Exhibit A. . . both what you see and what you read

A 14-year-old has me thinking about body image today. As far back as I can remember, any and every youth culture seminar I’ve presented has included at least a mention of the powerful and pervasive youth culture trend we call “body image pressure.” I mention it. I talk about the rapid evolution of disordered eating. And, we look at a series of marketing images that prove the point. I might show 10 images featuring females. That’s 10 images out of thousands upon thousands (more likely millions) from which to choose. Those images have been pounding us for almost fifty years now in an ongoing storm that’s become so familiar that we don’t even notice that we’re getting pounded anymore. I show the images and say, “This is the stuff that tells my daughters who they are supposed to be. This is the stuff that defines for my sons what makes a woman valuable, likable, and worthy of their attention.” In recent years, our kids have been hammered by a growing number of images that define the idealized male body. Yep, it’s going both ways.

When are we going to realize that 1) this stuff is killing us, and 2) nobody really looks like that? When are we going to realize that buying into this garbage brings honor and glory to the world, the flesh, the devil rather than giving glory to the Kingdom of God?

We could fill page after page with statistics, research, visual examples, and anecdotal evidence that points to our unhealthy obsession with outward appearance, anti-aging, shape, and texture. That would take too much time. All we really have to do is think about what it is we think about when we look at the image in the mirror. I think you know what I’m talking about.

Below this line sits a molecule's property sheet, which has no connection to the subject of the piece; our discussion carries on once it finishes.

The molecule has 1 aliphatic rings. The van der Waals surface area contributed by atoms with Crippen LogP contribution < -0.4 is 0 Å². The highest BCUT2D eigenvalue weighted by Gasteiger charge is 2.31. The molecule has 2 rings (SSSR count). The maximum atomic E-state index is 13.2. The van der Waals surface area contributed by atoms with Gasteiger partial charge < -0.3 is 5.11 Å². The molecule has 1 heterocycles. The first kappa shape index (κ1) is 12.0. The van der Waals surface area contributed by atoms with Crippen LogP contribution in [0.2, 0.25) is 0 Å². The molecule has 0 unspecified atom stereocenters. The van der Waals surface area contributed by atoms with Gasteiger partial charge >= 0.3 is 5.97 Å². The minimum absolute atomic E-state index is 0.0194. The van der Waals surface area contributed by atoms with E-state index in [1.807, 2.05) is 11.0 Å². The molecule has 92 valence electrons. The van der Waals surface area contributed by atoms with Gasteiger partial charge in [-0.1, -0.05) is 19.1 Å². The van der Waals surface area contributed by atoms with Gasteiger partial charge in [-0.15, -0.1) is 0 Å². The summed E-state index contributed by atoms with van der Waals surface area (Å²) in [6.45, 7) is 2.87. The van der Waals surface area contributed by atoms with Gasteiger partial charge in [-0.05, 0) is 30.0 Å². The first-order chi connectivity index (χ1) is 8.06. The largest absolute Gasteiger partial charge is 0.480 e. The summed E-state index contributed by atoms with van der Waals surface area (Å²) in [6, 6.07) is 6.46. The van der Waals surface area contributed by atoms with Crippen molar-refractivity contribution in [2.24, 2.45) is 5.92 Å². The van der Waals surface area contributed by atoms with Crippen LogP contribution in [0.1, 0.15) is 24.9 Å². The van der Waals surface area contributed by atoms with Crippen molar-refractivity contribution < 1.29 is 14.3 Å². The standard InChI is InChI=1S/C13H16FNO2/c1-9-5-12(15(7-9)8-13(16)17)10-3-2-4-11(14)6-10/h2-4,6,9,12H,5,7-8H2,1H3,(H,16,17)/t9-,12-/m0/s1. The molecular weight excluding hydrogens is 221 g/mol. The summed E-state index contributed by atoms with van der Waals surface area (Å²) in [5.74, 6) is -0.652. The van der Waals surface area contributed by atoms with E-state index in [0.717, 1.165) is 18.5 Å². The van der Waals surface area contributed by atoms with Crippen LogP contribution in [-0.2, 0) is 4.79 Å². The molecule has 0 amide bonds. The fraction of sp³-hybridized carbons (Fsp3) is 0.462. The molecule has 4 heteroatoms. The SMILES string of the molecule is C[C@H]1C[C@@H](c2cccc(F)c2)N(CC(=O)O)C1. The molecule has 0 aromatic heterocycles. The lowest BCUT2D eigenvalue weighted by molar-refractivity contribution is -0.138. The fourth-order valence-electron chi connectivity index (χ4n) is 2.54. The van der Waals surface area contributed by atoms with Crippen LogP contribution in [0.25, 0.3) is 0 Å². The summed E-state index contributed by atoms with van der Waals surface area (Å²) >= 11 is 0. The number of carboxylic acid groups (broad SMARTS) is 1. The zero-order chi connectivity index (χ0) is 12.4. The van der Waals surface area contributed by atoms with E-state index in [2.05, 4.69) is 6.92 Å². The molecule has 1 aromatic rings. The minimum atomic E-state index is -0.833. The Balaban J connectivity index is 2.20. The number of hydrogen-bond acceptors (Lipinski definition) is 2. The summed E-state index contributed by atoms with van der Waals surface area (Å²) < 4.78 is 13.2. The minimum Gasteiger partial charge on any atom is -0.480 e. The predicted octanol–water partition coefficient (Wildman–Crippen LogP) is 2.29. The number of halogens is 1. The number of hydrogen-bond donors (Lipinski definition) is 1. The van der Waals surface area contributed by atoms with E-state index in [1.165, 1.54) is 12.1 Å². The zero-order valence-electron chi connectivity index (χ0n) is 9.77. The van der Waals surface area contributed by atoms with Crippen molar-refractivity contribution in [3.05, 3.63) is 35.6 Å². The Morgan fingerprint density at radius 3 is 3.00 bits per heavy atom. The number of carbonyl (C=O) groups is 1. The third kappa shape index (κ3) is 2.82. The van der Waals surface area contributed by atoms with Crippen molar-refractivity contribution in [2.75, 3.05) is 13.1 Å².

There’s a little 14-year-old eighth-grader from Maine who’s doing something. Julia Bluhm is taking on Seventeen magazine. Have you heard her story. She reads the magazines. She sees the ads and images. She lives in the world of adolescent girls. She also knows that those images that are hammering her and her friends aren’t real. They’re airbrushed. Photo-shopped. Fake. And she’s asking Seventeen to take one little step in the right direction. She’s posted a petition to change.org that’s asking Seventeen to include one photo shoot per month that shows normal, everyday girls without any digital manipulation or touch-up.

Julia (in the middle) and friends.

Last week, she took her campaign to the sidewalk outside of Seventeen’s Manhattan headquarters. From the reports I’ve read and heard, Julia got the cold shoulder. Surprising? No.

I think Julia’s petition is worth looking at, talking about, and signing. I think we should use her story as a springboard to discuss society’s crazy and unrealistic standards. I believe we can spring off into a look at the Scriptures and the things that really matter. . . like inward character.

We’re obsessed and we don’t even know it. Our obsession is killing us. . . in more ways than we can even begin to imagine.

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